FILE PHOTO: A logo is pictured on the headquarters of the World Health Organization (WHO) ahead of a meeting of the Emergency Committee on the novel coronavirus (2019-nCoV) in Geneva, Switzerland, January 30, 2020. REUTERS/Denis Balibouse/File Photo
GENEVA (Reuters) – The World Health Organization (WHO) said on Saturday that there was currently “no evidence” that people who have recovered from COVID-19 and have antibodies are protected from a second coronavirus infection.
In a scientific brief, the United Nations agency warned governments against issuing “immunity passports” or “risk-free certificates” to people who have been infected as their accuracy could not be guaranteed.
The practice could actually increase the risks of continued spread as people who have recovered may ignore advice about taking standard precautions against the virus, it said.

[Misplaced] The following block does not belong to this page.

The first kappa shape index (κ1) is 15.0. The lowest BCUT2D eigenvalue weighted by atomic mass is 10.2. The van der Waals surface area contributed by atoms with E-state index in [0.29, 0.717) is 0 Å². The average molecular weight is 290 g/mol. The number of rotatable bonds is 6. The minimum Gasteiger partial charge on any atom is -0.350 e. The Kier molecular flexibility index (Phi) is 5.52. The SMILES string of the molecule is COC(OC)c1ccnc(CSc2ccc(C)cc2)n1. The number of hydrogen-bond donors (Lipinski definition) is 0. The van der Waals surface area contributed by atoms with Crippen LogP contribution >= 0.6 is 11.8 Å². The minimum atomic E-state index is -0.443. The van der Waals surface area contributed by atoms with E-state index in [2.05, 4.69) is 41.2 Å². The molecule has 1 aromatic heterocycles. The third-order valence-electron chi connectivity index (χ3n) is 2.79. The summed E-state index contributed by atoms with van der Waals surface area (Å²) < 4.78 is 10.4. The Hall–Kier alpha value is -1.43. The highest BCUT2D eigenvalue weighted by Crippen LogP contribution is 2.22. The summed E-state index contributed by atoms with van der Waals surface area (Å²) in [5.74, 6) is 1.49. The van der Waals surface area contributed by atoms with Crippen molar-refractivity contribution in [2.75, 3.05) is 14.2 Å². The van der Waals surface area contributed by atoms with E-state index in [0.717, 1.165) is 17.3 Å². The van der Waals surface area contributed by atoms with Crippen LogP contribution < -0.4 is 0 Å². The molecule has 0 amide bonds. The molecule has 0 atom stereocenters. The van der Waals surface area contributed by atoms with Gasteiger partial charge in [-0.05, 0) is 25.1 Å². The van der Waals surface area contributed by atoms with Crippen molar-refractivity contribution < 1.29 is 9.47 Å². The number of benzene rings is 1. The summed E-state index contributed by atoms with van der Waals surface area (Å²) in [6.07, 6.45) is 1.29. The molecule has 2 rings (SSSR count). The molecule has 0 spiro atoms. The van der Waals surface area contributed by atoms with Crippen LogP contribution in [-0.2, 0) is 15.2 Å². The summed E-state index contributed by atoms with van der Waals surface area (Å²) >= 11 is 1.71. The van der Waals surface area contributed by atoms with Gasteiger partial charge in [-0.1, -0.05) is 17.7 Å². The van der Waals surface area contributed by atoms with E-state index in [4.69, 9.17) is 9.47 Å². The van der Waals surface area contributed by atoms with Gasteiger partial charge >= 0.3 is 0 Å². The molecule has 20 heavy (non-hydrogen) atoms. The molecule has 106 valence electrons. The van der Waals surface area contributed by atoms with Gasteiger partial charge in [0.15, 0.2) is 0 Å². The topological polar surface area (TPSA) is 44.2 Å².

“Some governments have suggested that the detection of antibodies to the SARS-CoV-2, the virus that causes COVID-19, could serve as the basis for an ‘immunity passport’ or ‘risk-free certificate’ that would enable individuals to travel or to return to work assuming that they are protected against re-infection,” the WHO said.
“There is currently no evidence that people who have recovered from COVID-19 and have antibodies are protected from a second infection,” it said.
Chile said last week it would begin handing out “health passports” to people deemed to have recovered from the illness. Once screened to determine if they have developed antibodies to make them immune to the virus, they could immediately rejoin the workforce.
The WHO said it continued to review the evidence on antibody responses to the virus, which emerged in the central Chinese city of Wuhan late last year. Some 2.8 million people have been reported to be infected by the novel coronavirus globally and 196,298 have died, according to a Reuters tally.
Most studies have shown that people who have recovered from infection have antibodies to the virus, the WHO said. However, some of them have very low levels of neutralizing antibodies in their blood, “suggesting that cellular immunity may also be critical for recovery”, it added.
Reporting by Stephanie Nebehay; Editing by Louise Heavens and Helen Popper